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Blackhole SEO: Has Google’s Hegemony Spilled into Twitter?

Hegemony (from Wikipedia): is a concept that has been used to describe and explain the dominance of one social group over another, such that the ruling group or hegemon acquires some degree of consent from the subordinate, as opposed to dominance purely by force.

Have the forces of blackhole SEO spread beyond the reaches of Wikipedia and eBay to dig it’s claws into Twitter, as Sugarrae has asserted?

Though Rae mentioned the issue last September, SEO specialist Todd Malicoat AKA Stuntdubl tweeted about it yesterday, together with some choice thoughts:

i mean – do you really believe that twitter links are passing NO credibility, NO juice, NO nothing…?? just like wikipedia ….riiiiiiight.

maybe implement a sandbox for new users
certain threshhold until they are trusted enough to get into a non-robots.txt directory

why not utilize robots.txt solution…instead of nofollow?
i guess nofollow in general just gets me riled up and pissed off

What would happen if twitter got rid of the nofollow on all links? How would it affect the web?


So why’re we revisiting this issue?

Blackhole SEO is where an inherently social site like eBay or Twitter decides to shut it’s doors and stick “nofollow” tags to outgoing links. So in SEO speak, you won’t get any “link juice” or benefit to your Google PageRank from the PR you’ve built at the site.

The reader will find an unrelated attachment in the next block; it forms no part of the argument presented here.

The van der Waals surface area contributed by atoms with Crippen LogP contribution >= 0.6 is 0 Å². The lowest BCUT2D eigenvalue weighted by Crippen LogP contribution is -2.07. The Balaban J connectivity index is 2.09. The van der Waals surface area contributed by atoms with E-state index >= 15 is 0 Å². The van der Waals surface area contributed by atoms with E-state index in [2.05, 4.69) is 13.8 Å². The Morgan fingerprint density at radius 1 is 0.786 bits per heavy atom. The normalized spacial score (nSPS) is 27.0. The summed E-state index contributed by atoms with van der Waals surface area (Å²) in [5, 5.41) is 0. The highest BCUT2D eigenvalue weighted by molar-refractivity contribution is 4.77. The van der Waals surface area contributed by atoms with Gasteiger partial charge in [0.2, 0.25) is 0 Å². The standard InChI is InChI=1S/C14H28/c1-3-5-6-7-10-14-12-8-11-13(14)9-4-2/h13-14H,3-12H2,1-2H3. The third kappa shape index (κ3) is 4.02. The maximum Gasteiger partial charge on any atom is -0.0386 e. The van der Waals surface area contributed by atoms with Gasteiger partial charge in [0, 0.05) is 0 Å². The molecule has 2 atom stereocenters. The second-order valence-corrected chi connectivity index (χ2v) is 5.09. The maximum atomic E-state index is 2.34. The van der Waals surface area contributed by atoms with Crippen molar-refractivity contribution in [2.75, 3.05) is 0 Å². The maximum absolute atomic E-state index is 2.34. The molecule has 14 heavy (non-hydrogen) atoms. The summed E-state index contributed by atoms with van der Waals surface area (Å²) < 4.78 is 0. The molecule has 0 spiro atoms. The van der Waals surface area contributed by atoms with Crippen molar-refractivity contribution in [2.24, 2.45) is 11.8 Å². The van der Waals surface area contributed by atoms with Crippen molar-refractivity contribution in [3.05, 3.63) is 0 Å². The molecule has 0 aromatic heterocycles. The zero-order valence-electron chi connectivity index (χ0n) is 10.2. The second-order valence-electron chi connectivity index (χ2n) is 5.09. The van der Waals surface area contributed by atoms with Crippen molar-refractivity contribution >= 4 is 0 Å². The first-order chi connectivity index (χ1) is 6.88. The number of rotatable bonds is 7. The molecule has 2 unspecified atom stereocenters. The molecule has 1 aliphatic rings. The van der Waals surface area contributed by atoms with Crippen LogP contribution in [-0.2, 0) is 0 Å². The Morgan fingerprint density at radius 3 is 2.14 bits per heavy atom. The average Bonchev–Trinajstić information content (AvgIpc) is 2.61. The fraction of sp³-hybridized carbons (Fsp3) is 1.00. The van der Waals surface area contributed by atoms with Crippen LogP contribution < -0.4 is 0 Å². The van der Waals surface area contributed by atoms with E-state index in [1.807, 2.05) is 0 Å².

Taking a survey, Twitter profile pages (the page that is twitter.com/[your username]) does garner pagerank over time.

A rough survey with either the Google toolbar or the search status firefox plugin yields:

Google PageRank (PR) 4

PR 5

PR 6

PR 7

PR 8

How do these profile pages build up PR?

It’s unlikely that many twitter users would link build to their user profile, especially since Twitter resides on a public network (ie you don’t own this piece of virtual turf). So it’s likely that these could be links might have resulted from links pointing to your profile page from other twitter users’ profiles, or high authority blogs including blogroll or blog post links to your twitter profile, etc.

If the weight of inbound links is high enough, your twitter profile will earn pagerank. If that’s the case, labelling all outgoing links from your twitter page with the “nofollow” basically tells Google (whom “nofollow” most clearly influences) that the content you’re pointing at does not merit much weight/authority/value…